Well, the short answer is that in the church to which I belong both have for many years. Some in the church, if labelled, would be ‘moderate Calvinists’ and others ‘moderate Arminians’. I suspect both are ‘moderate’ because the influence of the other has protected from extremes. This does not mean there are no discussions and exploring of differences, there are, sometimes ‘ardently’. But we have never lost respect for each other and differences have never surfaced in any aggravated way publicly. We disagree, agreeably. Why is this?
I think a number of factors contribute to the Spirit enabling unity in the face of potentially divisive issues of faith.
recognising that unity of the faith is a goal and not a given in any church
A church is a body of believers who are united in the Spirit by belief in a common gospel. Paul calls all believers to be eager to maintain the unity of the Spirit in the bond of peace (Eph 4:1). Unity of life in the Spirit is the basis of all fellowship among God’s people. It is the starting point. Believers may be immature and muddle-headed about many things but through belief of the gospel they are one in Christ. From this starting point a goal lies ahead – what Paul calls, ‘the unity of the faith’ (Eph 4:13). This is an unity we are to ‘maintain’ (as with the Spirit) but a unity we should seek to ‘attain’ or ‘reach’ (4:13); the unity of life in the Spirit from which we start has as its goal a maturing in the ‘unity of the faith’ and as Paul says,
Eph 4:13-16 (ESV)
… of the knowledge of the Son of God, to mature manhood, to the measure of the stature of the fullness of Christ, so that we may no longer be children, tossed to and fro by the waves and carried about by every wind of doctrine, by human cunning, by craftiness in deceitful schemes. Rather, speaking the truth in love, we are to grow up in every way into him who is the head, into Christ, from whom the whole body, joined and held together by every joint with which it is equipped, when each part is working properly, makes the body grow so that it builds itself up in love.
In other words, church allows for growth in understanding, wisdom and holiness. It doesn’t insist we display this maturity right away. It doesn’t demand we all think the same from the word go. It doesn’t require signing up to a full blown theology as a basis for membership. It allows that it may take many years, in fact, a lifetime, for the kind of maturing that is its goal. One reason I am uncomfortable with Confessions of Faith is that they seem to demand ‘unity of faith’ as a starting point rather than an end point; a body of divinity to which one may hope new believers eventually arrive becomes a binding force on their conscience from the beginning. This allows little room for growth and development. One must accept the whole system fairly early on or be out in the cold. Worse, inevitably a confession, every confession, any confession, even a good confession, is narrower and more circumscribed than Scripture. Its very purpose is to remove ambiguities, delimit and proscribe.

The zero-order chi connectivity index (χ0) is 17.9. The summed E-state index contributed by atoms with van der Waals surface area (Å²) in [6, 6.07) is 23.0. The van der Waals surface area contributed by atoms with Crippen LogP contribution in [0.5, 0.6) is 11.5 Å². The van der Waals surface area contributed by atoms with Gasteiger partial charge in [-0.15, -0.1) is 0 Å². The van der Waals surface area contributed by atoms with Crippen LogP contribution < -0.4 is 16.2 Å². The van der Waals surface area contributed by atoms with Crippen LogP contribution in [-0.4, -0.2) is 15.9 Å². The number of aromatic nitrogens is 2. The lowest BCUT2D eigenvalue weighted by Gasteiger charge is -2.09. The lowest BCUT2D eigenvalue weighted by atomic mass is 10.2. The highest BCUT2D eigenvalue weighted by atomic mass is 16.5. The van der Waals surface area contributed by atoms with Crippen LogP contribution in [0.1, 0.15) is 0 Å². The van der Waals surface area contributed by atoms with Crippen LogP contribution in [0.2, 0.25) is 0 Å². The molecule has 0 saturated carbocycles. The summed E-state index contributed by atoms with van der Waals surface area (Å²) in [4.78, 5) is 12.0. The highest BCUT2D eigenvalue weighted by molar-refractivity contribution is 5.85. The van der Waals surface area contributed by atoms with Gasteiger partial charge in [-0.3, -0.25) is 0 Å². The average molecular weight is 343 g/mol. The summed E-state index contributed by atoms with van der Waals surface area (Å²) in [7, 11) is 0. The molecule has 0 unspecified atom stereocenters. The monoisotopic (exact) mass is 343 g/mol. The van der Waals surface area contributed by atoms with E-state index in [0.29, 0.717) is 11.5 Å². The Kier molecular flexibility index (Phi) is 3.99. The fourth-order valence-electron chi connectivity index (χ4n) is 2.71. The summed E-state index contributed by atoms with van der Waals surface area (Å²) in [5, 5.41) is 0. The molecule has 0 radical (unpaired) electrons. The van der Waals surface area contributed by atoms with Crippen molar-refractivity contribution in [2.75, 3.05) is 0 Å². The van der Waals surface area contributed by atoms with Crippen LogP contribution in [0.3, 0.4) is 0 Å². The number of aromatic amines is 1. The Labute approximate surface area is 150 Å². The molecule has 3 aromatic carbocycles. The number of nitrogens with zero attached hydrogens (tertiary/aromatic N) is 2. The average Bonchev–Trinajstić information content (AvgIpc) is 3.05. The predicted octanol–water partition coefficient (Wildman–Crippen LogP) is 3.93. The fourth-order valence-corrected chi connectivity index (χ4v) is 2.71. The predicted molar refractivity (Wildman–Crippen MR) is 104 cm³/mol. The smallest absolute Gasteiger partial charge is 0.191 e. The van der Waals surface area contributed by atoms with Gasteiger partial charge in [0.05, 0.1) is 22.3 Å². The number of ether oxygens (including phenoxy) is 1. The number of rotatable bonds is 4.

Thus, it is difficult if not impossible for a believer whose understanding is of an Arminian bent to accept the authority of a Calvinistic confession, and vice versa, though both will happily accept the authority of Scripture. Believers, united by the same Spirit, members of the same body, find it impossible to share church fellowship because confessions insist on beliefs in certain areas that belong at best to a mature ‘unity of faith’ and even then involve tensions. We should, in my view, trust the Holy Spirit through the teaching of the Word to guide the church into spiritual maturity in belief and behaviour. After all, if the Lord does not build the house, then who can?
loathing stereotypical labels
I hate labels. Labels divide. Labels segregate. Labels are all too often partisan and destructive. Their purpose is generally to vilify or glorify and rarely to enlighten. In fact they cannot enlighten. They are inevitably caricatures. They take rounded people and make of them flat and wooden images. Labels do not define people, they diminish them and distort them. And people’s views, if guided by Scripture, do not neatly fit into pre-packaged theologies, for the truth of Scripture is inevitably bigger than our systems and labels. Labels impose and imply a theology, and even if it is a generally good theology it is inevitably a theology that demands more sophistication than is the basis for gospel unity in the Spirit. Labels mean a theology that leaves other believers out in the cold; they create fences not fellowship.
The more we resist taking and giving labels then the easier it will be for ‘Calvinist’ and ‘Arminian’ to live together as fellow members of the body of Christ.
displaying some theological grace
Now I am aware in our postmodern age ‘theological grace’ can be abused. Some want certainty where the Bible is silent and uncertainty where it clearly speaks. I do not support this. There are many areas where we must be firm and say ‘thus says the Lord’. I am not by any means advocating a trampoline theology that can bounce in every direction that we please. There is a faith ‘once and for all delivered to the saints’. Having said this we must remember the firm words of Paul,
1Cor 8:2-3 (ESV)
If anyone imagines that he knows something, he does not yet know as he ought to know. But if anyone loves God, he is known by God.
We should all remember that our knowledge is limited. And nowhere more so than before the inscrutability of God’s sovereignty working in and through the history of the world. At the end of the day, each view must confess there are mysteries in this topic that none can answer. This is because we are humans and not divine, men and not God. It is our privilege to go as far as God reveals and no further. We must leave some issues with God. We must, in the final analysis, allow God to be God and simply trust where understanding is withheld (Roms 9:19-22; Job 38-42). Humility about our understanding, especially here, is all too appropriate.